Six-sided snowflakes

If there's one thing my dad couldn't stand it was a square snowflake. Snowflakes are hexagonal crystals, you know, which means for accuracy you need to fold your snowflake paper to have six sides, not four or eight. Do you know how to do this? I always used to forget. So here is your handy guide. Make my dad proud.

First, fold the paper [by the way, it's much easier if you use tissue paper or some other thin paper!] diagonally to make a square (above) and cut off the too-long end:
Then fold it about one-third of the way in (from the center of the bottom side of the triangle) like so.
Fold the other side in so the paper is now folded in thirds. If you miscalculated your first fold, you can adjust it here so that each third is equal. 

Now fold in half (lengthwise). Like this:
When you open it up you can see that part of the paper is shorter.  Re-fold and cut the whole snowflake off across this line so that all of the sides are the same length. 

Like this:
Lovely!  Now you are ready to cut patterns in it!


We had such a great time making paper snowflakes last year that we could hardly wait to do it again.  Last time we were all a little sad to take them down ("Shouldn't we SAVE them?") but we knew it would be more fun just to make more.  And finally we did.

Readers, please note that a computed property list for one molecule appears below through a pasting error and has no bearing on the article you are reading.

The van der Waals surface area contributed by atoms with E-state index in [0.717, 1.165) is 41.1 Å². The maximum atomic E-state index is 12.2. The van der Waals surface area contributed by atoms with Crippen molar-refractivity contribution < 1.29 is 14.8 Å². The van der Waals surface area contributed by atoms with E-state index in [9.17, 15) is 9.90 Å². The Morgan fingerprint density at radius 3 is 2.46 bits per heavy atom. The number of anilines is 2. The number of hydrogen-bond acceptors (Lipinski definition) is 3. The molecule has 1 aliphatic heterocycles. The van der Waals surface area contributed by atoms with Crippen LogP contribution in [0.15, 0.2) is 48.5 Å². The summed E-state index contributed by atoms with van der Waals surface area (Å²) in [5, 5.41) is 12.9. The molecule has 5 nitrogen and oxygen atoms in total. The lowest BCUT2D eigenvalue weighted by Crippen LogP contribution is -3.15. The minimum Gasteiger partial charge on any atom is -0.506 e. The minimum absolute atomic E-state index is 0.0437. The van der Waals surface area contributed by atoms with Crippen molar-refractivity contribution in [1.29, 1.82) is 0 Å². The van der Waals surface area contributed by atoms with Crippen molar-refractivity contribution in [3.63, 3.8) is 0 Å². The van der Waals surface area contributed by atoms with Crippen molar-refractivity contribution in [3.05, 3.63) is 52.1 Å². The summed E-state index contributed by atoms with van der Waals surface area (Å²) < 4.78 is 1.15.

Seb and Abe were both really impressive cutters this year.  I couldn't believe how good their snowflakes were.  And Ky, amazingly, thought gathering scraps into little piles was the best job of all, and was content to do that all the time we were cutting.  There were scraps everywhere---it looked like it really had snowed in the kitchen.

Some of my favorite creations this year:


Above you can see the snowman/antler design on top, and then we have the ornament/six-pack ring in the center bottom.  Plus one of Abe's on the left, and one of Seb's on the right.

 Abe's rockets---big and small.  Can you see both?  Some look like the space shuttle ("with fire coming out") and others are rockets on the launch pad.

 One of Sebby's snowflakes on the left (amazing!) and spiderweb on the right

 Christmas trees and star (Abe)

 Lace---and are those some of those optical illusion face/vases? (What theory of perception is that? Gestalt?)

 Spirals and star

Owls---or should I say, snowls?
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